All about flooble | fun stuff | Get a free chatterbox | Free JavaScript | Avatars  perplexus dot info  Counting One's Marbles (Posted on 2008-02-18) There are two closed boxes, filled with red and white marbles. One of the boxes is 2/3 red and the other is 2/3 white.

You're allowed to sample 5 marbles from the first box, and 30 from the second. As a result, you get 4 red and 1 white marble from the first box, and 20 red and 10 white from the second. Which is more likely to be the one with majority red marbles?

Assume the two boxes contain the same number of marbles.

 See The Solution Submitted by Charlie Rating: 1.0000 (1 votes) Comments: ( Back to comment list | You must be logged in to post comments.) My Thoughts | Comment 2 of 5 | If each box has 30 to 59 marbles, then the 30 marble sample is 100% probable to have been drawn from the 2/3-red box. As the population of marbles in the boxes increases beyond the 59 marbles, the probability that the larger sample having been drawn from the the 2/3-red box decreases, yet, intuitively, the larger sample of 20 red of 30 marbles would seem to come from the 2/3-red box of marbles.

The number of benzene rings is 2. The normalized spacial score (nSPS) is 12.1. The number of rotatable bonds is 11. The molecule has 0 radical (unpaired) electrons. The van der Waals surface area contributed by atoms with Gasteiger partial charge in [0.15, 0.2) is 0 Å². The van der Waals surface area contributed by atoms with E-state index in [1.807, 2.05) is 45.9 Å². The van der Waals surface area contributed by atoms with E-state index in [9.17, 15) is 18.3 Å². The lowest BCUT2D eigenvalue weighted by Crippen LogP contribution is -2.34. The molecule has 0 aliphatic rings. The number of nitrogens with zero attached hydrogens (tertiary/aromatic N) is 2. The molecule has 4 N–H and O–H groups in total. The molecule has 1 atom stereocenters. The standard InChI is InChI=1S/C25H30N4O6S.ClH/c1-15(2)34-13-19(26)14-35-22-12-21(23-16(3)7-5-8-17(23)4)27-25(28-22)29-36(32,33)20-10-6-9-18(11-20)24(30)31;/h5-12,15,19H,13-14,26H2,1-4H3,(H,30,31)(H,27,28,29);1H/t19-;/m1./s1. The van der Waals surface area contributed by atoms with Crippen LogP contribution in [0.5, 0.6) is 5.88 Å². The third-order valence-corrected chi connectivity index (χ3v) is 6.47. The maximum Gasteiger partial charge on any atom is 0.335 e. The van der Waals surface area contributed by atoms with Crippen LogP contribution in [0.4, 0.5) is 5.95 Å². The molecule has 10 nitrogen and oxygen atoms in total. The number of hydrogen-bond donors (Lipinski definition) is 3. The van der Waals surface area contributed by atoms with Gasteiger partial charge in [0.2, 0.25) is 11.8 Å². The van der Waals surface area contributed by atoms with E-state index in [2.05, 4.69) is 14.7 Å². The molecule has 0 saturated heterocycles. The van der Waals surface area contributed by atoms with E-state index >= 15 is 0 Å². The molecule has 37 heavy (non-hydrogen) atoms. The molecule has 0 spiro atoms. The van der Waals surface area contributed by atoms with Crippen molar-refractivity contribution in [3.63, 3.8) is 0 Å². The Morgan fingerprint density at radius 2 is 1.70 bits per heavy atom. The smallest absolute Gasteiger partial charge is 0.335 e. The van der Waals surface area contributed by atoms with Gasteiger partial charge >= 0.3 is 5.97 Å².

But, again, 20 red marbles of 30 is 2/3 while 4 red of 5 marbles is 4/5. Overtly it would seem that 2/3 is less than 4/5 and thus the smaller sample would come from the 2/3-red box of marbles.

Though, as the population of marbles approaches infinity, the two fractional samples both approach zero, giving each sample an equal probability of having come from either box of marbles.

Yet, we know our population must be finite. We have drawn 20 red marbles from an unknown population and 4 red marbles from an equal unknown population.

I am weak in this area of mathematics, so I could only guess that the intuitive guess is the correct answer.

Edited on February 19, 2008, 8:24 am
 Posted by Dej Mar on 2008-02-19 08:00:04 Please log in:

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